Even living in California (northern, mind you), there is something quite refreshing and a bit longing looking at photos of a southern California coastal scene. And what is fascinating about Rainer Hosch's photos of Topanga Beach, and Vienna-born artist living and working in Los Angeles, is that even his work looks like a longing photo of the beach and ocean. There is a beautiful and surreal distance to the work, and as Gallery Poulsen in Copenhagen is about to open a new body of work of Hosch, Topanga Beach, the dichotomy of cold winter and Pacific Ocean is striking.

From the gallery: In the midst of the cold dark winter, nothing soothes a heavy mind better than Rainer Hosch's engaging, large-format photographs of the Pacific coast. Work by work, we are filled with light and warmth in completely undisturbed movements that discretely make imprints in the sand and in us. Thus, we take on a new year in Gallery Poulsen as we present the solo exhibition "Topanga Beach".

At the intersection of the Pacific Coast Highway and Topanga Canyon lies Topanga Beach as a final frontier, where America ends and a new horizon begins. Rainer Hosch’s journey from Vienna to New York City and finally to Los Angeles has led him incrementally closer to the beach. He has spent the last two years working on this personal project that is a departure from his traditional portraiture. In this large format series, he focuses on the landscape and horizon; that is the sand, ocean, and sky as the subject for a new body of work.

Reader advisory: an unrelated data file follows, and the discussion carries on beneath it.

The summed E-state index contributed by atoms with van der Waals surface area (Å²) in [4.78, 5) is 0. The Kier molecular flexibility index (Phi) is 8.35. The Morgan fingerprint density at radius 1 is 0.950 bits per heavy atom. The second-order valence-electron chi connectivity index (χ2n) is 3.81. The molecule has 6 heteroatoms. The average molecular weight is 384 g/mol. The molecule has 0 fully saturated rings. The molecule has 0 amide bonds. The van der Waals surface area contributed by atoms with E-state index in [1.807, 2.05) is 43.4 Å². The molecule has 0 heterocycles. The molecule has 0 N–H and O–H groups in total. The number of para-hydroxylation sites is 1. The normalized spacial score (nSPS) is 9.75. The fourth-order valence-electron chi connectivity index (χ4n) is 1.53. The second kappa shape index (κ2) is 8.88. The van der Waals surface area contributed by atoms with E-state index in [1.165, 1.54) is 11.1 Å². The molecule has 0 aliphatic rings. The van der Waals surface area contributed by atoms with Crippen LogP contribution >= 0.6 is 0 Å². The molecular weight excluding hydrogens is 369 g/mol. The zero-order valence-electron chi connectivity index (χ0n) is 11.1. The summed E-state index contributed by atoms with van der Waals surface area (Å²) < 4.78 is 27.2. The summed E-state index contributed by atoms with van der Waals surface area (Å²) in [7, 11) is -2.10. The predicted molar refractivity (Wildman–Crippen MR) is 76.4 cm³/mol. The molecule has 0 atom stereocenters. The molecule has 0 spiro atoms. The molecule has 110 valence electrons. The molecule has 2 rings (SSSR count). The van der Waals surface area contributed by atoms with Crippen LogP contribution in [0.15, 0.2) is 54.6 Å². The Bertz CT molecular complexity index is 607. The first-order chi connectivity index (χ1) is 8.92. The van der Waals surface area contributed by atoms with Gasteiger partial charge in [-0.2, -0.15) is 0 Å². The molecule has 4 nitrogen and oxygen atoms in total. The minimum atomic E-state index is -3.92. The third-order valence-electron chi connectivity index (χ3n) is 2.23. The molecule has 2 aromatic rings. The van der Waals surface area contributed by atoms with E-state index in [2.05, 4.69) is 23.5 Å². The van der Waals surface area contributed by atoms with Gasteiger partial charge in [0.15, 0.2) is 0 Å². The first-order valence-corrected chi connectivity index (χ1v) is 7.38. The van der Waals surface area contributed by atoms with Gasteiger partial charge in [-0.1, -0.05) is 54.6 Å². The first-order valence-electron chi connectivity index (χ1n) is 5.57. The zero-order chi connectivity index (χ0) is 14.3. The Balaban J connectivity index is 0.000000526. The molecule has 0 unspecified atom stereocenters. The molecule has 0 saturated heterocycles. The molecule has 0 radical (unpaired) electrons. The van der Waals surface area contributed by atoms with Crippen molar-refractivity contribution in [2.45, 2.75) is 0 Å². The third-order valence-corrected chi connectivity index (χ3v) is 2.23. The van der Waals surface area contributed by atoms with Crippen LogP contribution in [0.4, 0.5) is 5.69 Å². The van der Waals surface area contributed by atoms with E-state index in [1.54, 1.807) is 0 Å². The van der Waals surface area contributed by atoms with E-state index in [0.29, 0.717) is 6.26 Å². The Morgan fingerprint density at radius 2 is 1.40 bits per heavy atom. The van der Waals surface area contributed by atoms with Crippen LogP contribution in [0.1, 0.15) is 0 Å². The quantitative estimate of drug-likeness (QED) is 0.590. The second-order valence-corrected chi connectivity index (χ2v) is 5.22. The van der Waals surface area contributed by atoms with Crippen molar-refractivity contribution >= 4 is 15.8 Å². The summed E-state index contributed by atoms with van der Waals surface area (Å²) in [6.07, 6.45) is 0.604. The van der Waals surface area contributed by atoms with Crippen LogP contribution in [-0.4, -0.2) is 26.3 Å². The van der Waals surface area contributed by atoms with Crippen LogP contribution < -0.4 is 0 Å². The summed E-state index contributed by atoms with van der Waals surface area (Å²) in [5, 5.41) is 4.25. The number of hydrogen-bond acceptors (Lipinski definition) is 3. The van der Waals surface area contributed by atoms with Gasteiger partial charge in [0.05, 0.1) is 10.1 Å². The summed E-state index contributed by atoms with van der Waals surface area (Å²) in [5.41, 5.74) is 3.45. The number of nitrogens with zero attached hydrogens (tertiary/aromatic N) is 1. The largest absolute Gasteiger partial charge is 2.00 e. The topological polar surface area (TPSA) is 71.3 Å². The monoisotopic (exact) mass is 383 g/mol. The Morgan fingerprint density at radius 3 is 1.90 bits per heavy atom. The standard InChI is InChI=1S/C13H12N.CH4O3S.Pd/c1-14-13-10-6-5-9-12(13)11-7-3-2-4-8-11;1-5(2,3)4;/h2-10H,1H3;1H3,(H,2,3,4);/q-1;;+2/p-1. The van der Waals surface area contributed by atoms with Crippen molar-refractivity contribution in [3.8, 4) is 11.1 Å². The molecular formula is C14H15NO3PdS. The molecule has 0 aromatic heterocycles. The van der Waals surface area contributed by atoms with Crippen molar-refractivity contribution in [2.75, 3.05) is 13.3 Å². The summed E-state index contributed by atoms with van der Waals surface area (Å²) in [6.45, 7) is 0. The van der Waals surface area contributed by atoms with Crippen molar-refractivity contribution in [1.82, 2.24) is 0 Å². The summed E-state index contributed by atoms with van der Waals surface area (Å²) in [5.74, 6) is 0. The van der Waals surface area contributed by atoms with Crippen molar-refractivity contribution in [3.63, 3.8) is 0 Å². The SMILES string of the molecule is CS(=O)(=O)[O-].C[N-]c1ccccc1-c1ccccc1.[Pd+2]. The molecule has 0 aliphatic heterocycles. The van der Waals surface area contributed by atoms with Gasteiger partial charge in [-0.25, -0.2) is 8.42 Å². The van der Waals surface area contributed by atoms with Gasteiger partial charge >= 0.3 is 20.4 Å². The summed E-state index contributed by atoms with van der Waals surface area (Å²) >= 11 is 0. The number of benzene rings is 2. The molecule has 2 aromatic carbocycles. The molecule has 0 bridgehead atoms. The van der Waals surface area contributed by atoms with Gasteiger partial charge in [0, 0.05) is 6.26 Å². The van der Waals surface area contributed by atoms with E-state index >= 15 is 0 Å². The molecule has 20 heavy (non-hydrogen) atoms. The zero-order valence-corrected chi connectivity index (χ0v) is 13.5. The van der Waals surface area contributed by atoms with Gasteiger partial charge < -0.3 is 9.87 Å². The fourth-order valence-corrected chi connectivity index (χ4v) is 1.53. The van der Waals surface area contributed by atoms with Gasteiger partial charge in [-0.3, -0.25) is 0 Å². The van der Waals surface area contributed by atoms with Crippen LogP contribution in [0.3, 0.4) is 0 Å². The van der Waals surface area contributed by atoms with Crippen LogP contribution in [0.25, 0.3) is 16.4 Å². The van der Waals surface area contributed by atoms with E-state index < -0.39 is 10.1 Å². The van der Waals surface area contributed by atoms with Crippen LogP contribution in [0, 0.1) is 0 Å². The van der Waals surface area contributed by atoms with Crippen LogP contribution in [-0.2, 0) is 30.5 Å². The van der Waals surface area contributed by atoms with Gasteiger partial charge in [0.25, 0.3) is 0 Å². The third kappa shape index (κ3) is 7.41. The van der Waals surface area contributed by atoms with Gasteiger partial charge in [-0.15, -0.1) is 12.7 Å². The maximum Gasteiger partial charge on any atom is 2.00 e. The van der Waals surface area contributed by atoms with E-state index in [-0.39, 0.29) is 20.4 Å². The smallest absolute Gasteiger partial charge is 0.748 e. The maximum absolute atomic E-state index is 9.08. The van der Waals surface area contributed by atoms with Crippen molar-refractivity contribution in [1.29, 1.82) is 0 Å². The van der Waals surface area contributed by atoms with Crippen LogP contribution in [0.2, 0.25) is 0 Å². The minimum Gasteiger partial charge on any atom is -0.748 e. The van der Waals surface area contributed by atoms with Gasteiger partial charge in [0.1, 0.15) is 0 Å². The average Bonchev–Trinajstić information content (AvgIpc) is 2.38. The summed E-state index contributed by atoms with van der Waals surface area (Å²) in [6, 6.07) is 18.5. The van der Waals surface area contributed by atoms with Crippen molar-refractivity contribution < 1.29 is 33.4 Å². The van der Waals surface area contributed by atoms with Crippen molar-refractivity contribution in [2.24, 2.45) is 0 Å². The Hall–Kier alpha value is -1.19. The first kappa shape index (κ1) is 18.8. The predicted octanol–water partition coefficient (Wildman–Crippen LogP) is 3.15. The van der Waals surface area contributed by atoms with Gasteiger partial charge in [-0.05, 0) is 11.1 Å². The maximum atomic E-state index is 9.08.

The migration from Austria to the US has informed the evolution of his photographic practice. In New York City, he focused on documenting the streets, observing urban spaces with raw edges and most importantly the people within. The exploration of street photography is rooted in his work as a portraitist. Rainer Hosch’s second solo exhibition from 2015 featured black and white portraits or more accurately mug shots of popular culture icons, such as Nikki Sixx, Iggy Pop and Steve Buscemi.

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When Hosch arrived in Los Angeles, he and his family moved to Topanga Canyon, removed from the dense urbanity of the city. The Topanga Beach series slowly started to take form, ideated by accident became a daily ritual studying the fulfillment of arriving at the beach. This new body of work examines a changing landscape while testing the intricacies of Large and Medium format film and meditates on the long journey west.

The exhibition shows 13 large-scale photographs.